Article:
Scheme surpluses – potential concerns for employers and trustees

Many pension schemes have recently experienced substantial reductions in their funding deficits, which means schemes are looking to secure some or all of their liabilities with insurers.

From an employer perspective, the decrease in the gap between scheme assets and liabilities will be welcome after a long period in which scheme deficits were significant and employer contributions were required to meet the shortfall.

However, recent improvements in the funding position of pension schemes are not without risk. As schemes’ asset values begin to approach the level of scheme liabilities, the risk of a “trapped surplus” may develop.

Trapped surplus –  a concern for employers

A ”trapped surplus”, from an employer perspective, is where the pension scheme is overfunded compared to the scheme’s liabilities but there are legal or commercial obstacles to the surplus being returned to the employer or being used by the employer for other purposes.

This situation might arise for a number of reasons:

  • Rules – The rules of the pension scheme may not permit a refund of surplus, or may (as is common) give the trustees discretion to use the surplus to augment member benefits before the surplus is paid to the employer.
  • Legislative restrictions – There are legislative restrictions on when a surplus can be paid to an employer, both on an on-going basis and whilst the scheme is in wind-up. These restrictions may prevent surplus being repaid, or may otherwise require the completion of processes that are likely to be complex, time-consuming and require engagement with members and the Pensions Regulator.
  • Tax – With limited exceptions, a tax charge of 35 per cent. applies on any return of surplus to employers.
  • Politics / PR – There are reputational risks in returning surpluses to employers. Members may feel that the surplus “belongs” to the members, on the basis that the surplus is comprised not only of employer contributions, but also investment returns on assets allocated to pay for member benefits.
  • Using the surplus for other purposes – Where the surplus cannot be easily returned to the employer, parties may find there are significant legal and practical complexities when considering how to use any surplus “productively” from an employer perspective (i.e., in using the surplus to meet other employer liabilities or commitments).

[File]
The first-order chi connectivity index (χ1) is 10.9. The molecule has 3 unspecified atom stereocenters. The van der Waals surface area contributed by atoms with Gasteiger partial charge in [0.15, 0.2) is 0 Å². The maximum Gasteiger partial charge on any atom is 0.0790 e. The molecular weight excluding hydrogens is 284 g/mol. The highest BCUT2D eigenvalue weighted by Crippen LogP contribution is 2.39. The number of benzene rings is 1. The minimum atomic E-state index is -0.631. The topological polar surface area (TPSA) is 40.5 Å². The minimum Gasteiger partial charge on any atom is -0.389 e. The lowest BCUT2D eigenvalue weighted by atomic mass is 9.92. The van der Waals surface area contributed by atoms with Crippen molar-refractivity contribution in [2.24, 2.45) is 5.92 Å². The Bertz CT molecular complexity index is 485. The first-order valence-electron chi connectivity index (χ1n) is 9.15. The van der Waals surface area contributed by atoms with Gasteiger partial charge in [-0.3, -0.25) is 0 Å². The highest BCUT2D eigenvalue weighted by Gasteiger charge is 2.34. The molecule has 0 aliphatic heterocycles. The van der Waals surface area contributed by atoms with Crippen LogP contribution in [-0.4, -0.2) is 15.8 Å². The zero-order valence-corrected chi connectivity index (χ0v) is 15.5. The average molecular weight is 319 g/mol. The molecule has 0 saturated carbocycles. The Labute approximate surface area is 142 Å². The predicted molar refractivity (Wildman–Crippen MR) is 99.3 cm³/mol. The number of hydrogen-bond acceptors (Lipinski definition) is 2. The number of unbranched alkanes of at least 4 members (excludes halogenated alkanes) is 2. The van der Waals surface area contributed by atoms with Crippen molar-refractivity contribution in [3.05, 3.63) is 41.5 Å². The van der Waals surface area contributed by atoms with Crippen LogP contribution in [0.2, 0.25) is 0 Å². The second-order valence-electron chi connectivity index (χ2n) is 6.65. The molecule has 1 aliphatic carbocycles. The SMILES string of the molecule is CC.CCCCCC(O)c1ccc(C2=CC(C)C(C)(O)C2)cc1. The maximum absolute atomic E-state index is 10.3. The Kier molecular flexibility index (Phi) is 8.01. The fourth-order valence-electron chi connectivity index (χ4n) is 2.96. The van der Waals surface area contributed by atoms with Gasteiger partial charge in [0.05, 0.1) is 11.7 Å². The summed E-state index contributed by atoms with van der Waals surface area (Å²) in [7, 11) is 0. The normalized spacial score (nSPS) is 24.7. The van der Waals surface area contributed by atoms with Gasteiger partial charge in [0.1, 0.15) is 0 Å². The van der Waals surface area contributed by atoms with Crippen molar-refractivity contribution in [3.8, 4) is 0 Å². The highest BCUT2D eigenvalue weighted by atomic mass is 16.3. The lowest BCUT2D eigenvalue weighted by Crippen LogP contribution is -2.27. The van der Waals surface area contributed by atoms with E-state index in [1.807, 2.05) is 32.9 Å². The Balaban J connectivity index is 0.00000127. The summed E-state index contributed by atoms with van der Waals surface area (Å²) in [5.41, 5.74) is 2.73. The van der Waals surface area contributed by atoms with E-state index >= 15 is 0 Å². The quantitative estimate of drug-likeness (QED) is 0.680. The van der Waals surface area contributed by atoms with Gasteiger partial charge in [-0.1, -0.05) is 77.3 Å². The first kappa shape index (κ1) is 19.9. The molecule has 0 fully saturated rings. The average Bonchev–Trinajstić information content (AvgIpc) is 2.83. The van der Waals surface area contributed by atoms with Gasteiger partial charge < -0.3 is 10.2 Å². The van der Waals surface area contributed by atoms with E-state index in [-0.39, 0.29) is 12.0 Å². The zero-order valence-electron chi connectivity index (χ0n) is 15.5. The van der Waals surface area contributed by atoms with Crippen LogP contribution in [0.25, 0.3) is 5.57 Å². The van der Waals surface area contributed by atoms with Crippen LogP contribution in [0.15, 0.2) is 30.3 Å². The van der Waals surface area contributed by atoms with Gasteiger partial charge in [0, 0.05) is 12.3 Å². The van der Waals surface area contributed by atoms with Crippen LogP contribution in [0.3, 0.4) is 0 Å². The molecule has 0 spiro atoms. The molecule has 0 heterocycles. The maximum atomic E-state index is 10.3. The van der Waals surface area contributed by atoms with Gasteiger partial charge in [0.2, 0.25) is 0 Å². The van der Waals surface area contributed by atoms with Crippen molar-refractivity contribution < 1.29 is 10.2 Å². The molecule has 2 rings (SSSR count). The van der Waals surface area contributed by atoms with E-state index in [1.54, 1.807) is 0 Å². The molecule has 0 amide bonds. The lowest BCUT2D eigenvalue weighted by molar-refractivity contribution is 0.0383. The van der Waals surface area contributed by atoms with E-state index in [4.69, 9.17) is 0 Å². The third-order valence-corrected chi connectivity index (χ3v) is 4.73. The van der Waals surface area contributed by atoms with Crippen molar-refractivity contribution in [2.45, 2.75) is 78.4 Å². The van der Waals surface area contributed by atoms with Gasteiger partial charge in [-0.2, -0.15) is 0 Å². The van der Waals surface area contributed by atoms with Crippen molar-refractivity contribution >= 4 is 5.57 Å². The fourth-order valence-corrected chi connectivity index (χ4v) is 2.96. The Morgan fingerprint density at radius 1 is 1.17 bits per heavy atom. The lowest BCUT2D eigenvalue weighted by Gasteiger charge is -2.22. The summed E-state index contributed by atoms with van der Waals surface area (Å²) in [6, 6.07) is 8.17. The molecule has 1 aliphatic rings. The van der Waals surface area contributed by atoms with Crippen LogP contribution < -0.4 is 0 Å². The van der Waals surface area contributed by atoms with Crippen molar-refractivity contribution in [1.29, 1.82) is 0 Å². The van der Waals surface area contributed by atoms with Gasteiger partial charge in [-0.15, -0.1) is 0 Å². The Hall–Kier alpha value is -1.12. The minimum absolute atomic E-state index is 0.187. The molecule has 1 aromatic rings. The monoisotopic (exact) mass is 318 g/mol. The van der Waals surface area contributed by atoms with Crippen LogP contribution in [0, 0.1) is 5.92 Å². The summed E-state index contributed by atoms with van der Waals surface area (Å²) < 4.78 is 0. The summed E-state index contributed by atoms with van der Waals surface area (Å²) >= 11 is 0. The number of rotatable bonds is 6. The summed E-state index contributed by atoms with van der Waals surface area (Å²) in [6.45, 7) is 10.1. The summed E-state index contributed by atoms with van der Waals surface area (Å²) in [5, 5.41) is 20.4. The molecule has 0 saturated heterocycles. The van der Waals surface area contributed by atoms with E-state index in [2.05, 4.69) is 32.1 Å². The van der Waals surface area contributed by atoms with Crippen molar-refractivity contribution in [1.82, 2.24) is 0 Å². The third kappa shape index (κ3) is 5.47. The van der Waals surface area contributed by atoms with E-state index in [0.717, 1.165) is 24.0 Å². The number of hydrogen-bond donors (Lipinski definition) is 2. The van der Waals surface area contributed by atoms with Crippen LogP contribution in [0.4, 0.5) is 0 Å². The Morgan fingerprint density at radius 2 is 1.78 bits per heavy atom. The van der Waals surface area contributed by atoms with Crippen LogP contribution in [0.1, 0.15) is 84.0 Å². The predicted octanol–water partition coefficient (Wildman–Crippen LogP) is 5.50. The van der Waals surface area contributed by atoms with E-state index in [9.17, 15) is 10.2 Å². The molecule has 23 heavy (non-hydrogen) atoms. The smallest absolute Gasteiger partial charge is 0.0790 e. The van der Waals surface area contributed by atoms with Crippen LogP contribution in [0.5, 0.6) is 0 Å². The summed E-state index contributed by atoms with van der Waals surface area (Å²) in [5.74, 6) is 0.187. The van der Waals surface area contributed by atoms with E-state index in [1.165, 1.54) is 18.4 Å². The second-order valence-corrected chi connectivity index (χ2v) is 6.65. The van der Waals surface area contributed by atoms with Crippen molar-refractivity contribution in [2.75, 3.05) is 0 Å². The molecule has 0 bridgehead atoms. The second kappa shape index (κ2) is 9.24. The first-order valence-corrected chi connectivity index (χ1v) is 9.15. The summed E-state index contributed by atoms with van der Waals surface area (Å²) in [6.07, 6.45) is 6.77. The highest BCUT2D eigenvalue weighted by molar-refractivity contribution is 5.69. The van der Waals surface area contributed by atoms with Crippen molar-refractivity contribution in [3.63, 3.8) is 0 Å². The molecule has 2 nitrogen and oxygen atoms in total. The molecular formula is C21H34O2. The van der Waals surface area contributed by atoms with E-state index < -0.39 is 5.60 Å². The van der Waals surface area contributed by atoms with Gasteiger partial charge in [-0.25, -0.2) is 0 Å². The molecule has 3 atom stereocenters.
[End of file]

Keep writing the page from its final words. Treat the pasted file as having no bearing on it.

Is this just an employer issue, or also an issue for trustees?

Where pension schemes will likely develop a surplus, trustees should anticipate employers opening a dialogue with the trustees to discuss options for either:

  • avoiding the surplus altogether. For example, the employer may propose alternatives to further employer contributions into the scheme, such as paying contributions into escrow or charged accounts which the scheme would only have access to in certain circumstances.
  • using the surplus “productively” (from the employer perspective) if it does arise. For example, the employer may wish any surplus to be used to meeting administrative expenses or to off-set future employer contributions (whether in respect of existing or new members).

What preparatory steps might trustees wish to take?

Trustees who anticipate being approached by the scheme’s sponsor in relation to potential or existing surpluses should take stock of their scheme rules. It will be important for trustees to understand what the scheme rules stipulate with regard to the return or other use of surplus (both whilst the scheme is on-going and in wind-up) and understand how this interacts with the legislative restrictions.

In addition, trustees will need to be conscious of their duties to members before agreeing to any measures for either avoiding a surplus or on how any surplus should be utilised. Trustees will likely require substantial advice from their lawyers, actuaries and covenant advisors before being able to agree to any employer proposals. This is especially important where the trustees have powers to augment member benefits in the case of a surplus, or where the employer proposal for using the surplus is non-standard (for example, proposals to use the surplus to meet underfunded liabilities from another pension scheme).

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